Driving motors with speed controller objects (Victors, Talons and Jaguars)
The WPI Robotics library has extensive support for motor control. There are a number of classes that represent different types of speed controllers and servos. The WPI Robotics Library currently supports two classes of speed controllers, PWM based motor controllers (Jaguars, Victors and Talons) and CAN based motor controllers (Jaguar). WPILIb also contains a composite class called RobotDrive which allows you to control multiple motors with a single object. This article will cover the details of PWM motor controllers, CAN controllers and RobotDrive will be covered in separate articles.
PWM Controllers, brief theory of operation
The acronym PWM stands for Pulse Width Modulation. For the Victor, Talon and Jaguar (using the PWM input) motor controllers, PWM can refer to both the input signal and the method the controller uses to control motor speed. To control the speed of the motor the controller must vary the perceived input voltage of the motor. To do this the controller switches the full input voltage on and off very quickly, varying the amount of time it is on based on the control signal. Because of the mechanical and electrical time constants of the types of motors used in FRC this rapid switching produces an effect equivalent to that of applying a fixed lower voltage (50% switching produces the same effect as applying ~6V).
The PWM signal the controllers use for an input is a little bit different. Even at the bounds of the signal range (max forward or max reverse) the signal never approaches a duty cycle of 0% or 100%. Instead the controllers use a signal with a period of either 5ms or 10ms and a midpoint pulse width of 1.5ms. The Talon and Victor controllers use typical hobby RC controller timing of 1ms to 2ms and the Jaguar uses an expanded timing of ~.7ms to ~2.3ms.
Raw vs Scaled output values
In general, all of the motor controller classes in WPILib are set up to take a scaled -1.0 to 1.0 value as the output to an actuator. The PWM module in the FPGA is capable of generating PWM signals with periods of 5, 10 or 20ms and can vary the pulse width in 2000 steps of ~.001ms each around the midpoint (1000 steps in each direction around the midpoint). The raw values sent to this module are in this 0-2000 range with 0 being a special case which holds the signal low (disabled). The class for each motor controller contains information about what the typical bound values (min, max and each side of the deadband) are as well as the typical midpoint. WPILib can then use these values to map the scaled value into the proper range for the motor controller. This allows for the code to switch seamlessly between different types of controllers and abstracts out the details of the specific signaling.
Calibrating Speed Controllers
So if WPILib handles all this scaling, why would you ever need to calibrate your speed controller? The values WPILib uses for scaling are approximate based on measurement of a number of samples of each controller type. Due to a variety of factors, the timing of an individual speed controller may vary slightly. In order to definitively eliminate "humming" (midpoint signal interpreted as slight movement in one direction) and drive the controller all the way to each extreme, calibrating the controllers is still recommended. In general, the calibration procedure for each controller involves putting the controller into calibration mode then driving the input signal to each extreme, then back to the midpoint. Precise details for each controller can be found in the User Guides: Talon, Jaguar, Victor, VictorSP, TalonSRX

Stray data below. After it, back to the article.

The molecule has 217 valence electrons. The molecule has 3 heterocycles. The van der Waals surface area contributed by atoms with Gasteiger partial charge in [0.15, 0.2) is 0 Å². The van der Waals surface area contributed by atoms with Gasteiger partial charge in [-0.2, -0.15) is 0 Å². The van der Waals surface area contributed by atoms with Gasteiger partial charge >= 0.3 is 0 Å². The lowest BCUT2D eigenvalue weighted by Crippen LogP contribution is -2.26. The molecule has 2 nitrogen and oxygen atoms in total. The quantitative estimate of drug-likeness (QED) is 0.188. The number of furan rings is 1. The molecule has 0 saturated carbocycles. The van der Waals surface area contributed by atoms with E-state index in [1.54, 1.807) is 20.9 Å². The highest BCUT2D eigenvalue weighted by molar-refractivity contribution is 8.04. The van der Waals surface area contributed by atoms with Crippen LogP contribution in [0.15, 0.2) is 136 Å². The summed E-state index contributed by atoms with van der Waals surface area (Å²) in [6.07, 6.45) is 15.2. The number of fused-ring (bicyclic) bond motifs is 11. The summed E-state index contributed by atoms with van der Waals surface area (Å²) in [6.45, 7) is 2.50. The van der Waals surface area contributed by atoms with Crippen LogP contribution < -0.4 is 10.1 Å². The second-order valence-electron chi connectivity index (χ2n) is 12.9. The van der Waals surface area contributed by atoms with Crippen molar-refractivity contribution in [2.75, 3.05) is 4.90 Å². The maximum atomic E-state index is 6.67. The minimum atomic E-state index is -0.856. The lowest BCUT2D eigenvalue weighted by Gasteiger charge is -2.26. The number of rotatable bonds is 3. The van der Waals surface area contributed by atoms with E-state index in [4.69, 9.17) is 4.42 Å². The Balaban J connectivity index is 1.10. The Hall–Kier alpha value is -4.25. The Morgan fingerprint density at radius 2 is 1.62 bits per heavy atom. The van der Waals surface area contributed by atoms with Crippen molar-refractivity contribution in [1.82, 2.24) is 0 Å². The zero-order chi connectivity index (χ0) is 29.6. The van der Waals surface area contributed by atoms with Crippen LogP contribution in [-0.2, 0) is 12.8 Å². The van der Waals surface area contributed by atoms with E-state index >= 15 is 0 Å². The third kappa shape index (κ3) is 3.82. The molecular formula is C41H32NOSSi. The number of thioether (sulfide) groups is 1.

PWM and Safe PWM Classes
The PWM class is the base class for devices that operate on PWM signals and is the connection to the PWM signal generation hardware in the roboRIO. It is not intended to be used directly on a speed controller or servo. The PWM class has shared code for Victor, Jaguar, Talon, and Servo subclasses that set the update rate, deadband elimination, and profile shaping of the output.
The SafePWM class is a subclass of PWM that implements the RobotSafety interface and adds watchdog capability to each speed controller object. The RobotSafety interface will be discussed further in another article.
Constructing a Speed Controller object
Speed controller objects are constructed by passing in a channel. No other parameters are passed into the constructor.
All of the settable parameters of the motor controllers inherit from the underlying PWM class and are thus identical across the controllers. The code above shows only a single controller type (Jaguar) as an example. There are a number of settable parameters of a PWM object, but only one is recommended for robot code to modify directly:
- Deadband Elimination - Set to true to have the scaling algorithms eliminate the controller deadband. Set to false (default) to leave the controller deadband intact.
As noted previously, speed controller objects take a single speed parameter varying from -1.0 (full reverse) to +1.0 (full forward).